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Tips for a Happy Toddler and a Happy You (7490)

Tips for a Happy Toddler and a Happy You (7490) - Clinical Hub, Patient Education, Health and Nutrition Facts For You, Pediatrics, Parenting


Tips for a Happy Toddler and a Happy You
Dr. Harvey Karp’s tips for the happiest toddler on the block

Dr. Harvey Karp is a pediatrician, child
development specialist and Assistant
Professor of Pediatrics at the USC School of
Medicine. He has developed tips to
parenting and relating to toddlers to reduce
tantrums, promote patience, and to make
parents and children happy.

Many parents make the mistake of the little
adult assumption. Toddlers are not little
adults and cannot be reasoned with using
logic. Toddlers are very simple and are more
like cavemen. They yell, throw food, stomp,
and cry when they do not get what they
want. The parents’ job is to be the
ambassador from the 21st century to the
caveman. The priority is to communicate
and form a good relationship. Good
communication is attained through the fast
food rule and speaking toddler-ese.

Fast food rule- letting the child know that
you understand their message by repeating
it back to them, and then telling them your
ξ This is similar to going through a
drive-thru when the cashier repeats
your order back to you. This will only
work if you repeat their message
back to them before you give them
your message.
ξ If you try to distract them instead, it
tells them that you do not care about
their feelings and you want them to
just be happy. Everyone wants to be
listened to.
ξ Whoever is hungriest for attention, is
the most upset, gets to go first.

Repeat the child’s message in the same
energy and wait until they calm down a
little bit to give them your message. This
will make much more effective

Toddler-ese- has a lot of simple pointing
and grunting, especially when upset.
ξ Everyone gets more primitive when
they are angry and toddlers are more
primative to start.
ξ Calmly talking to the toddler will not
work. You need to get on their level
and communicate how they
ξ When speaking do these 3 things:
1. Use short words and phrases.
2. Use a lot of repetition.
3. Mirror the child’s face and
voice to match their drama.

1. The immature brain is easily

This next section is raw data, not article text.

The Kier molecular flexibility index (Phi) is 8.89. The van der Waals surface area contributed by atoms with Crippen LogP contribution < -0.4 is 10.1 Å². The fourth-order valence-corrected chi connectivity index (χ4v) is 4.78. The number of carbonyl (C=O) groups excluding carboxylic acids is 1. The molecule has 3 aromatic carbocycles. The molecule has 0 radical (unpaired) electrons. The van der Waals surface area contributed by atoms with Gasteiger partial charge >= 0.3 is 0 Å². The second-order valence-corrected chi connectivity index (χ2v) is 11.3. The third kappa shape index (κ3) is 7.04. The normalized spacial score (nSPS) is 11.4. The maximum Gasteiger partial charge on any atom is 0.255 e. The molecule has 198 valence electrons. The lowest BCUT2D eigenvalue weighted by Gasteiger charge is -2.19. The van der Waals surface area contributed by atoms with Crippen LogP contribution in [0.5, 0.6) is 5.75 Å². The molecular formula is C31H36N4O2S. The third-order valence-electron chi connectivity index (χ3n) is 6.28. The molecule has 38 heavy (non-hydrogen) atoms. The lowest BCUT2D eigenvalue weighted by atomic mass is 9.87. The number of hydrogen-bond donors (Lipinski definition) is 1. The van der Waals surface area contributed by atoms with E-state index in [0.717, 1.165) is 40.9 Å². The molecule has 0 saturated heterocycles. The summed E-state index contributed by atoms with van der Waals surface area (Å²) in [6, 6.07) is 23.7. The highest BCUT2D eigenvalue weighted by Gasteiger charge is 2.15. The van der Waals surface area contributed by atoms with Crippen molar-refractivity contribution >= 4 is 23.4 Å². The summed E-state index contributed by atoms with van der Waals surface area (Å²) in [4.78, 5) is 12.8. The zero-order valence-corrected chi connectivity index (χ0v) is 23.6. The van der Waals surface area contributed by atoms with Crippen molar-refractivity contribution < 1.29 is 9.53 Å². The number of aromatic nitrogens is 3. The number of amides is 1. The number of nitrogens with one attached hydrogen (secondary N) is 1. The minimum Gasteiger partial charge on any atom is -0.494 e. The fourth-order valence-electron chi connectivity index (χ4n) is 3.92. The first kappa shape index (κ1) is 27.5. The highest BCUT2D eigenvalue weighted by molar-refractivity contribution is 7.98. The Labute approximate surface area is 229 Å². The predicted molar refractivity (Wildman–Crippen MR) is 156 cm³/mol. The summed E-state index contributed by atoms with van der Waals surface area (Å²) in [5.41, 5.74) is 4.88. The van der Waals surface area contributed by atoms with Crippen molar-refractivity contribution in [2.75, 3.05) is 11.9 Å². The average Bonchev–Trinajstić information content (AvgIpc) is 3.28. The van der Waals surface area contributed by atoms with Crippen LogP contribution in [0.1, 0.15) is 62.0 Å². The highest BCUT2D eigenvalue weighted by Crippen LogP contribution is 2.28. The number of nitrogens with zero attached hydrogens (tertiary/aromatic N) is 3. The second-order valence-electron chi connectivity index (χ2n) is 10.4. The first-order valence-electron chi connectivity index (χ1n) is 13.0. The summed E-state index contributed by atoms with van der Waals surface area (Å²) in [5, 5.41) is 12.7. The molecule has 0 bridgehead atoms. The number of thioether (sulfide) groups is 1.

overcrowded with words.
Use phrases with 1-3 words.
2. Repeat the phrases you use over
and over again. The toddler
already does this with you to help
you understand.
3. Gestures and tone much more
important than words, especially
with children. Use your hands and
face too. Like they do. Once the
child calms down, you calm down

ξ This does not feel normal, but it is
your child’s language. We already
use toddler-ese when child is being

ξ More than 50% of the time, the child
will give up what they want because
they are happy that you listened.

ξ But it will not work every time. If it
does not work, make sure you are
echoing the child’s feelings correctly.
After you confirm this, you can try 3
things: 1. Offer a hug 2. Distract
them/offer a solution 3. Ignore
them/walk away if they are being
really stubborn.

o If 1 minute of toddler-ese is not
working, say “You’re mad so I’m
going to leave and walk away
for a little while” and walk away
respectfully for about 30-60
seconds. Return and try the fast
food rule and toddler-ese again.
You may need to repeat this 3 or
4 times.
o This is not punishment. You are
just removing the audience so
you are not accidentally
encouraging the behavior.

It would be even better to just prevent
tantrums. Four ways to prevent tantrums
1. Avoid problem situations.
2. Use good communication all day.
3. Feed the meter.
4. Teach patience.

1. Examples of problem situations
are boredom, watching too much
TV, consuming too much caffeine
or sweets, and watching fighting. If
they get frustrated, they cannot speak so
they have tantrums.
2. If you see a tantrum coming, use
toddler-ese right away; do not wait to
communicate until after it starts.
3. Like when you park a car by a meter, you
need to feed the meter with quarters all
day in order to avoid a ticket. Do this
with your child. During the day, give
your toddler 3-4 minutes of undivided
attention. You are the most important
person in their life; let them know they
are loved.

o You can give them praise, little
rewards, horseplay with them, use
o 2 good ways to feed the meter:
1. Gossip- give them praise but
do it like you are whispering. It
is human nature to believe it more
if it is not directed at you. 2. Let
the child feel like the winner by
letting them win little things like
wrestling, getting their toys, and
in little games. Then when you
really need them to do what you
want, they will.

4. Give them a reward but make them
Wait before you give it. First 5
seconds, and you can gradually work up
to a minute.

The secret is great communication that
forms the base for a loving and respectful
relationship. Tantrums will be less often
and shorter. Mastering these ways takes
time, be patient and keep at it!

Karp, H. (Producer). (2004). The happiest toddler on the block [DVD]. United States:
The Happiest Baby, Inc.

Your health care team may have given you this information as part of your care. If so, please use it and call if you
have any questions. If this information was not given to you as part of your care, please check with your doctor. This
is not medical advice. This is not to be used for diagnosis or treatment of any medical condition. Because each
person’s health needs are different, you should talk with your doctor or others on your health care team when using
this information. If you have an emergency, please call 911. Copyright © 10/2016 University of Wisconsin Hospitals
and Clinics Authority. All rights reserved. Produced by the Department of Nursing HF#7490.